After building connections with Paubox's neighbors in San Francisco, Hoala began to explore ways to give back to Hawaii.
"I was fortunate enough, for reasons I still don't know to this day, to get a scholarship for when I was in college," Hoala says. "That scholarship no longer exists, so I felt it was incumbent that we needed to do something about this."
Nick Wong, the recipient of the first Kahikina STEM Scholarship, worked at Paubox for 18 months before returning to his studies at UC Berkeley.
Three years ago, he created the Paubox Kahikina Scholarship, named after his grandmother, Mabel Kahikina Mansfield (Pohina). The scholarship provides recipients $1,000 per year, every year (for up to five years), paid directly rather than to the school so it can be spent however the student sees fit.
"We have a total of thirteen scholarship recipients in total now," Hoala notes. "We've tripled every year for the past three years. So we went from one, three to nine."
The scholarship was initially aimed at supporting native Hawaiian students interested in careers in computer science and software development. Hoala's mantra was, "Software engineering is an honorable profession."
Thanks to a conversation with Kamehameha Schools Trustee Elliot Kawaihoʻolana Mills earlier this year, the scholarship's scope has now expanded to encompass all STEM careers: science, technology, engineering and math.
"It's my understanding that we are the only STEM scholarship for Native Hawaiians on the planet," Hoala says.
Supporting student success
While a recurring cash scholarship is helpful, the greater value of the Kahikina STEM Scholarship is its diverse network of advisors and mentors, representing a broad cross section of native Hawaiian business and community leaders.
They include at least four native Hawaiian CEOs: Greevy, Micah Kane of the Hawaii Community Foundation, John Aeto of communications firm The Kālaimoku Group, and Will Reppun of ed-tech startup UnRulr.
There are many other talented, generous, and well-connected individuals in the advisory group. (And then there's me.)
Whether looking for internships during the summer, or laying the groundwork for their future career, these students will be able to connect with successful people who want to help them succeed, make a difference, and ultimately increase native Hawaiian representation in the tech industry.
The chosen thirteen
Yesterday at The Pacific Club, Hoala Greevy brought together Kahikina STEM Scholarship recipients and advisors to explore how the program could further support their educational and career goals.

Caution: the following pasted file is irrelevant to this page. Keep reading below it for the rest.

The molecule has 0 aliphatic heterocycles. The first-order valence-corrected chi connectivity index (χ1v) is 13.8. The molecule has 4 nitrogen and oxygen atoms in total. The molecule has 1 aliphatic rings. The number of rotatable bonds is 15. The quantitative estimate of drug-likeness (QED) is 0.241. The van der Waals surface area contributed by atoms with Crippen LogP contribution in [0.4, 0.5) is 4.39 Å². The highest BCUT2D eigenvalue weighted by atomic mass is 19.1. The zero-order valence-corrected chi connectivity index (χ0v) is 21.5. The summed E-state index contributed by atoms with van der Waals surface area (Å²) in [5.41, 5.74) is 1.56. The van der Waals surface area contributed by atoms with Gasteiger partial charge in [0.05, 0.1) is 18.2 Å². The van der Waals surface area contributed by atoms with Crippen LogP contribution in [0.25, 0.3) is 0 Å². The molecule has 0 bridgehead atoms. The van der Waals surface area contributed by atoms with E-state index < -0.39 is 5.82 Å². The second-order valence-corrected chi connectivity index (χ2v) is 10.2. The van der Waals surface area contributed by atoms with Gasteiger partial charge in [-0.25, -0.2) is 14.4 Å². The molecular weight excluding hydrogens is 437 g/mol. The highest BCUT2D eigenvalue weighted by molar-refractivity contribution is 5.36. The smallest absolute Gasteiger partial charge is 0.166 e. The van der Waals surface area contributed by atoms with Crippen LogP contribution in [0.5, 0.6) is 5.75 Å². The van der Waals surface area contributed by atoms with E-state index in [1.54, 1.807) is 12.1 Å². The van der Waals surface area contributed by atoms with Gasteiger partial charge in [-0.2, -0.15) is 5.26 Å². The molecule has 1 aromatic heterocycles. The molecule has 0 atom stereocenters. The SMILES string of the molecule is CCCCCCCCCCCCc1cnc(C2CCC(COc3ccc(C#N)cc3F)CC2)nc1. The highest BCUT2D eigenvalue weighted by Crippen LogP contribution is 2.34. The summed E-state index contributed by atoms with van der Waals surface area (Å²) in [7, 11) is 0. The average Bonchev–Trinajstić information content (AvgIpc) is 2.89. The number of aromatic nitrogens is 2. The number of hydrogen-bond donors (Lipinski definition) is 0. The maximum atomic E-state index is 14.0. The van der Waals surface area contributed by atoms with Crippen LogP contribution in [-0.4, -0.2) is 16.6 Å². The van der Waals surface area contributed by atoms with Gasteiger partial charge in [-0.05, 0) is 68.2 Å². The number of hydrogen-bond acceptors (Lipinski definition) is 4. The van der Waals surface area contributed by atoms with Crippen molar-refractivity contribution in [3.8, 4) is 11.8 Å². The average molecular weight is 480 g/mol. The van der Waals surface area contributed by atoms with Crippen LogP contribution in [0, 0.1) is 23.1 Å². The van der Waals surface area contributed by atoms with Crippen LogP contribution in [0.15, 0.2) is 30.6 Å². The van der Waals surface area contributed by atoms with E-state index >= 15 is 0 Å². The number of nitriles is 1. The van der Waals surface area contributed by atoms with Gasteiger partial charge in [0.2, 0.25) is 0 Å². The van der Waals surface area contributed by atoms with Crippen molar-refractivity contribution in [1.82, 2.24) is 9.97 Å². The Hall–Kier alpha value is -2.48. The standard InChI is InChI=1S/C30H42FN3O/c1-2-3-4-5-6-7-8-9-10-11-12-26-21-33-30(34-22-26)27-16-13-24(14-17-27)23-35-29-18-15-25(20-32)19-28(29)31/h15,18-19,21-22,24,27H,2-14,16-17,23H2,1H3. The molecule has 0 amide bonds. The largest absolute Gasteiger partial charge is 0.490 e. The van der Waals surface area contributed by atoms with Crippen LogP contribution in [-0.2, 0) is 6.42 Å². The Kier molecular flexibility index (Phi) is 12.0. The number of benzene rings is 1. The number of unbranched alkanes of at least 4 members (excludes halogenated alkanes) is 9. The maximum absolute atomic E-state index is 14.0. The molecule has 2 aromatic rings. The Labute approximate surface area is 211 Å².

At a recent networking lunch, I got to meet many of the brilliant students who've benefitted from the Kahikina STEM Scholarship:
Nick Wong, Kamehameha Schools graduate studying computer and data science at UC Berkeley (recently featured in PBN)
Alyssa Lyman, Kamehameha Schools graduate studying Computer Science at Purdue
Lauren Noelani Kwee, Punahou graduate studying Physics and Computer Science at Harvard
Joshua Parker, Kamehameha Schools graduate studying Computer Science, Economics, and Statistics at Harvard University
Gabriella Kanoa, Seabury Hall graduate studying Civil Engineering at the University of Hawaii at Manoa
Kobe John Kaimikupono Lilio, Kamehameha Schools Maui graduate interested in Computer Science or Engineering at George Fox University
Kawehi Cabuzel, Hawaii Preparatory Academy graduate studying Digital Media and Video Game Development at USC
"What stood out to me about [this scholarship] is that they offer you many networking opportunities to meet local entrepreneurs, and really people from Hawaii who started their own companies," Lauren says. "It was awesome to hear about how these other native Hawaiians created these job opportunities in Hawaii.
"It's cool to hear about what kind of things I could do if I were to come back home," she added.
In 2021, the Kahikina STEM Scholarship again tripled its reach and expanded to nine new scholarship recipients.
Although none of them were able to attend, I do want to note that the 2021 cohort included several Hawaii public school graduates: Hailey Grace Michimoto Fevella from Mililani High School (my alma mater), Kyrie Bartolome from Waiakea High School, Ariell Siliado from Waimea High School, Anna Marie Puaala from Farrington High School, and Owali Moeai from Hana High & Elementary School.